Yes, hi. Thanks for letting me out of the question. I have a couple of questions. Firstly, Reinhard, maybe you could help us with understanding what capacity you can supply to your customers by the end of this year or early next year, because you’ve had – you raised CapEx last year, and you’ve had some capacity constraints? And a follow-on to that is that you’ve been talking about these very high book-to-bills, I mean if the book-to-bill is that high, will you be able to meet the capacity requirements of your clients by the end of the – later in the year when then should be more crunch time in terms of orders? And a corollary to that would be that, to you, would that mean that you would need to raise CapEx? And I have one quick follow-up.

Reinhard Ploss

Yes. So Sandeep, thanks for the questions. What we are seeing currently that a lot of our tightness comes in the back-end, very selectively in the front-end. We are increasing capacity and are growing 300-millimeter. And we are very confident that we are able to meet customer demand in this fiscal year. So allocation should be so far I would say not allocation, but delivery tightness should be gone in the summer timeframe.

The overall revenue for which we have installed a capacity for fiscal quarter four, Dominik will give you an answer on the equivalent revenue possible.

Dominik Asam

Yes, I mean you see that if you take our guidance for the coming June quarter. We already kind of at run rates which are around EUR 1.1 billion. And we will then still ramp capacity to some degree with the money we have guided to spend this year, and will then kind of reach significantly above that. So very roughly, you could say that the run rate coming out of the fiscal year provided and that’s a very important provided that’s the structure is right.

There might be around EUR 1.2 billion in the end. That would mean that if you kind of gross it up to a full year, 4.8 plus is feasible with the capacity we’ve installed. And then your second question, will we need to raise CapEx compared to the current fiscal year? The clear answer is no, unless we just grow in the kind of normal range. We have indicated high single-digit. If we grow at the high single-digit rate, we definitely don’t see CapEx going up next year.

If it’s of course a boom where you see huge increases, it might change, but this is not what we see at present.

Sandeep Deshpande – JPMorgan

A follow-on to that, Dominik, would be that you’re seeing growth in areas where historically – this was not where you’ve invested substantially in the past, such as the MEMS Microphone. Also you’re seeing growth in non-power semiconductor areas. I mean from what I understood, one of the reasons for building your own capacity was the vertical transistors that you need to build yourselves. I mean some of – so does this – I mean the current growth trends you’re seeing in these non-power areas, does this not mean that you can do some more outsourcing, and thus improve the capital allocation slightly?

Reinhard Ploss

Well, Sandeep, Reinhard here. We always communicated that for our deep submicron technologies, we go 65 nanometers and below, fully outsourced. And of course everything which is chip card and microcontroller-related is subdued to the further growth to there. And we are not requiring a CapEx in order to grow, but this is a strategy which has been communicated already for some time and kicks in now.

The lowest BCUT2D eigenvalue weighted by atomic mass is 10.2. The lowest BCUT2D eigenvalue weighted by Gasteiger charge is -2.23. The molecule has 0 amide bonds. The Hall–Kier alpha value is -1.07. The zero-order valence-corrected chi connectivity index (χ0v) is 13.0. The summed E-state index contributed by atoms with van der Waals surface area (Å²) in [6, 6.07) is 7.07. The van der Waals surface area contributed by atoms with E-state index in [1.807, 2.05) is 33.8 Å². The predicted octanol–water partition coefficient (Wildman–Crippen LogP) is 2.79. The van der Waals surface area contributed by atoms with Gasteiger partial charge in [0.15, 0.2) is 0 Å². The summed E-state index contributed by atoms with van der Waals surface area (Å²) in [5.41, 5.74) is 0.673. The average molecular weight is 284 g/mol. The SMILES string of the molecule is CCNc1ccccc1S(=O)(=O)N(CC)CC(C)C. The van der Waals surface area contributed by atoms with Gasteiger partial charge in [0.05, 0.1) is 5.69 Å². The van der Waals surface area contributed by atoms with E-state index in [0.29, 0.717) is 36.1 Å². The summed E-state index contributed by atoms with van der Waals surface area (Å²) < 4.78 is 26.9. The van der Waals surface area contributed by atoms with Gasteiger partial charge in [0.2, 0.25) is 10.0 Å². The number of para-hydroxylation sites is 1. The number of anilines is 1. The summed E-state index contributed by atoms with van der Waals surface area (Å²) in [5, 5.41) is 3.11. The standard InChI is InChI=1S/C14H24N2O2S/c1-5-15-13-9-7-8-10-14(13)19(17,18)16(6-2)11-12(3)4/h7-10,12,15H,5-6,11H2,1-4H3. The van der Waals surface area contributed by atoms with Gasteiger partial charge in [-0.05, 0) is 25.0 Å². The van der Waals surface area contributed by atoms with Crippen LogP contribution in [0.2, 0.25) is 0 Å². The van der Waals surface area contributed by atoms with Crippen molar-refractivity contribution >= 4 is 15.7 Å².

On the other side, we do not see a specific growth that one or the other segment has more dominant. I think we even highlighted that power is growing and smart power for automotive is also growing. We saw with a very rough we are growing across the board.

Arun Mittal

And MEMS Microphone is in-house production by the way.

Reinhard Ploss

Yes, and here definitely for power, sensors and MEMS, we have a clear in-house manufacturing strategy for front-end and the selective manufacturing strategy for the back-end. So no big changes from a basic approach here. Only now the deep submicron becomes more and more effective.

Sandeep Deshpande – JPMorgan

Thank you.

Operator

Our next question comes from Sumant Wahi of Redburn.

Sumant Wahi – Redburn Partners

Hi, gentlemen. Thanks for taking my question. I had two. One, could you – just going back to the work in progress inventory revaluation, I was just wondering, is it possible for you to give us a little bit more detail about how this affected the different segment margins of Automotive, as well as IPC etcetera, so that I can understand where it is? I mean my read would have been that this is mostly Automotive, but please correct me. And then the second question I have is on the IPC side. I mean, if you hear some of your European customers specifically on the T&D side, they have been fairly moderate in their guidance and talking about the order book over there. And I’m just wondering if you could probably walk us through on the demand side of IPC, where you envisage the strength for the next four quarters coming from and where do you see relative weakness, and a bit of a geographic detail would be really helpful? Thanks.

Reinhard Ploss

Okay. So the special effects of inventory revaluation will be answered by Dominik. Arun will give an insight on the IPC.

Dominik Asam

So, on the inventory revaluation topic, as I mentioned there are other negative effects against that. It’s really not worthwhile assuming it’s materially different from division to division. You can really do it on a pro rata revenue basis if you want to kind of reduce it from 39% to 30%, you take that off pretty much the same way in all the divisions, you don’t go wrong.